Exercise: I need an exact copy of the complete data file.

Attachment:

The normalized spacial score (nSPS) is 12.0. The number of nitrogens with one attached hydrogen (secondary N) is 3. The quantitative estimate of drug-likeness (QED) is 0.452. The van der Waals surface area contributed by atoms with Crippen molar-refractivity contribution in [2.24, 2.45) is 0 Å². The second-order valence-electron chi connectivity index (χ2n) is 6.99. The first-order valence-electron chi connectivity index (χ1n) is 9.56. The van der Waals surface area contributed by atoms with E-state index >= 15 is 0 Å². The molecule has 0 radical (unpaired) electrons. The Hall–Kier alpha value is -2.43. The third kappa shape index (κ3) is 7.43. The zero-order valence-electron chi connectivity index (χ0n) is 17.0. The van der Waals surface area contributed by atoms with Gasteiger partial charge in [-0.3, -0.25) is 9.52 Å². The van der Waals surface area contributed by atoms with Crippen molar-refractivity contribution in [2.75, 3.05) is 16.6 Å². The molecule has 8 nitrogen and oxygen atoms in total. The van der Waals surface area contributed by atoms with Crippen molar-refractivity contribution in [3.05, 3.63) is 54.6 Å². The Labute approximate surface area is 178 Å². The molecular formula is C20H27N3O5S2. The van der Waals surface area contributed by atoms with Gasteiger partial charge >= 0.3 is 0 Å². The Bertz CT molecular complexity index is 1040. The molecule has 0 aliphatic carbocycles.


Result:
The normalized spacial score (nSPS) is 12.0. The number of nitrogens with one attached hydrogen (secondary N) is 3. The quantitative estimate of drug-likeness (QED) is 0.452. The van der Waals surface area contributed by atoms with Crippen molar-refractivity contribution in [2.24, 2.45) is 0 Å². The second-order valence-electron chi connectivity index (χ2n) is 6.99. The first-order valence-electron chi connectivity index (χ1n) is 9.56. The van der Waals surface area contributed by atoms with E-state index >= 15 is 0 Å². The molecule has 0 radical (unpaired) electrons. The Hall–Kier alpha value is -2.43. The third kappa shape index (κ3) is 7.43. The zero-order valence-electron chi connectivity index (χ0n) is 17.0. The van der Waals surface area contributed by atoms with Gasteiger partial charge in [-0.3, -0.25) is 9.52 Å². The van der Waals surface area contributed by atoms with Crippen molar-refractivity contribution in [2.75, 3.05) is 16.6 Å². The molecule has 8 nitrogen and oxygen atoms in total. The van der Waals surface area contributed by atoms with Crippen molar-refractivity contribution in [3.05, 3.63) is 54.6 Å². The Labute approximate surface area is 178 Å². The molecular formula is C20H27N3O5S2. The van der Waals surface area contributed by atoms with Gasteiger partial charge >= 0.3 is 0 Å². The Bertz CT molecular complexity index is 1040. The molecule has 0 aliphatic carbocycles.